April 2018
Stay Current Newsletter
art1Student Loan Repayments -Now Part of Your Company Benefit Package?

According to the Fed , the average student loan debt for the Class of 2016 graduates was $37,172, up 6% from the previous year. There are 44.2 million Americans that contribute to the $1.48 trillion-dollar student loan debt total. According to an article on Student Loan Hero, the average monthly student loan payment is around $351.

Missed our blog? Read it here.

art2 New Form W-4 and Online Withholding Calculator Released

The Internal Revenue Service (IRS) has released new versions of Form W-4 and its online withholding calculator to help taxpayers check their 2018 tax withholding following passage of the Tax Cuts and Jobs Act in December 2017. The IRS urges taxpayers to use these tools to make sure they have the right amount of tax taken out of their paychecks.

Among other things, the Tax Cuts and Jobs Act increased the standard deduction, removed personal exemptions, increased the child tax credit, limited or discontinued certain deductions, and changed the tax rates and brackets. If changes to withholding should be made as a result of these changes, the IRS withholding calculator gives employees the information they need to fill out a new Form W-4. Employees must submit the completed W-4 to their employers.

Article reprinted with permission from HR360.com

art3HR Done Right Blog: Recruiting Strategies During Low Unemployment

Many employers are struggling to find the talent they need in today's job market. The Employment Development Department (EDD) reported a 4.5% unemployment rate in California, and some northern California counties have unemployment rates below 3%. Last month we discussed how increasing employee engagement can help to reduce turnover. A strong recruiting strategy is equally vital in your arsenal, therefore our topic of this month's post.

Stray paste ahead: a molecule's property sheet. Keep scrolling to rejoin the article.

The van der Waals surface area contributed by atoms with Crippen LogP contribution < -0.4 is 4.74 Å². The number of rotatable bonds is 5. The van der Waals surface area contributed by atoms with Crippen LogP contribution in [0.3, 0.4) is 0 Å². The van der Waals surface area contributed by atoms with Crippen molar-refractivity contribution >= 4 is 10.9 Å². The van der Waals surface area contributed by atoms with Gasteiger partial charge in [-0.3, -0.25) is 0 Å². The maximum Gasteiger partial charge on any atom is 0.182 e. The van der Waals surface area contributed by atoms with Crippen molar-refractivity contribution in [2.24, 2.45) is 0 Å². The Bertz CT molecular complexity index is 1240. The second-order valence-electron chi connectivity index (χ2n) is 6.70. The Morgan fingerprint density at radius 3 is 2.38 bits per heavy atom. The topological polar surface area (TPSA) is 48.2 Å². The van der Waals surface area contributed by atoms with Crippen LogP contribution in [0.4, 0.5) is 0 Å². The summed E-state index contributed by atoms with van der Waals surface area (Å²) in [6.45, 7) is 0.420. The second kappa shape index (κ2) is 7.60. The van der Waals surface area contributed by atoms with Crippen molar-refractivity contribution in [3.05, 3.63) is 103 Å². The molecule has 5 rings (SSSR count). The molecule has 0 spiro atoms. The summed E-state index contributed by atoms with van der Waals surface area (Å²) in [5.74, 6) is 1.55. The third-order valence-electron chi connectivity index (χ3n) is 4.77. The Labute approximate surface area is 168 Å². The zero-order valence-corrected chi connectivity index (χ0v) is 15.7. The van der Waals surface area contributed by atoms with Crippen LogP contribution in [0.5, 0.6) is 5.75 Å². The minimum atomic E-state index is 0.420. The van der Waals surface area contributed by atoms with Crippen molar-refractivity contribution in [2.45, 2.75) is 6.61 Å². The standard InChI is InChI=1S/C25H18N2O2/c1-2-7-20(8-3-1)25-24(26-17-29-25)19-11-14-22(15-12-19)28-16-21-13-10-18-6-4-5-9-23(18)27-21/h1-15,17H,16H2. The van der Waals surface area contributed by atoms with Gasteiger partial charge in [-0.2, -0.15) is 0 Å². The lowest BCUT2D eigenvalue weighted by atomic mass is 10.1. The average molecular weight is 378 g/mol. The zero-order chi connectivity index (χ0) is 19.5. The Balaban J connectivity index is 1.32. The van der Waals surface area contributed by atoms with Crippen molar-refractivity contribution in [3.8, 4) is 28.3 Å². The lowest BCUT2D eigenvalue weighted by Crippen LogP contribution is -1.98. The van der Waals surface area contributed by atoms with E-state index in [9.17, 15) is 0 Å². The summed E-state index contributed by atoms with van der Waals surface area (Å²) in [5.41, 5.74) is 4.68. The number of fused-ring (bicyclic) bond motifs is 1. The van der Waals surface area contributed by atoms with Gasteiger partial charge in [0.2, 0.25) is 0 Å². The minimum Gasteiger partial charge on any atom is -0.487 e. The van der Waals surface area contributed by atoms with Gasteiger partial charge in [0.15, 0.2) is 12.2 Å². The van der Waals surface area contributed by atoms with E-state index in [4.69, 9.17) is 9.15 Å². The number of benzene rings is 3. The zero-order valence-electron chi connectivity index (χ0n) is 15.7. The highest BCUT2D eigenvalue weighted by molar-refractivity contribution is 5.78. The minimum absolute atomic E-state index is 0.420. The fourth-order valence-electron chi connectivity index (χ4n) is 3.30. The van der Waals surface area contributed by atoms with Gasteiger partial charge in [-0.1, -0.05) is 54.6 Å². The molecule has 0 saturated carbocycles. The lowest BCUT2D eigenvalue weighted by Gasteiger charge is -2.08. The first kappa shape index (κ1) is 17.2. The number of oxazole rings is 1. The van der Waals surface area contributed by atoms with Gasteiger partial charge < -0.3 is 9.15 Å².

Click here to read the HR Done Right blog.

art4Counting Employees Vital to ACA Compliance

Employers are reminded that it is important to know how many full-time employees they have in order to ensure compliance with the employer shared responsibility ("pay or play") provisions of the Affordable Care Act, which apply to applicable large employers (ALEs).

Determining ALE Status
Whether an employer is considered an ALE for a particular calendar year depends on the size of its workforce during the preceding calendar year. For example, employers will use information about the size of their workforce during 2017 to determine if their company is an ALE for 2018. Employers with an average of at least 50 full-time employees in the preceding calendar year-including full-time equivalent employees-are generally deemed ALEs for the current calendar year.

Identifying Full-Time Employees
In general, for purposes of pay or play:
  • A full-time employee is, for a calendar month, an employee who is employed on average at least 30 hours of service per week. However, 130 hours of service in a calendar month is treated as the monthly equivalent of at least 30 hours of service per week.
  • A full-time equivalent employee is a combination of employees, each of whom individually is not a full-time employee, but who, in combination, are equivalent to a full-time employee.
For additional rules on determining who is a full-time employee, including what counts as an hour of service, click here.

Article reprinted with permission from HR360.com

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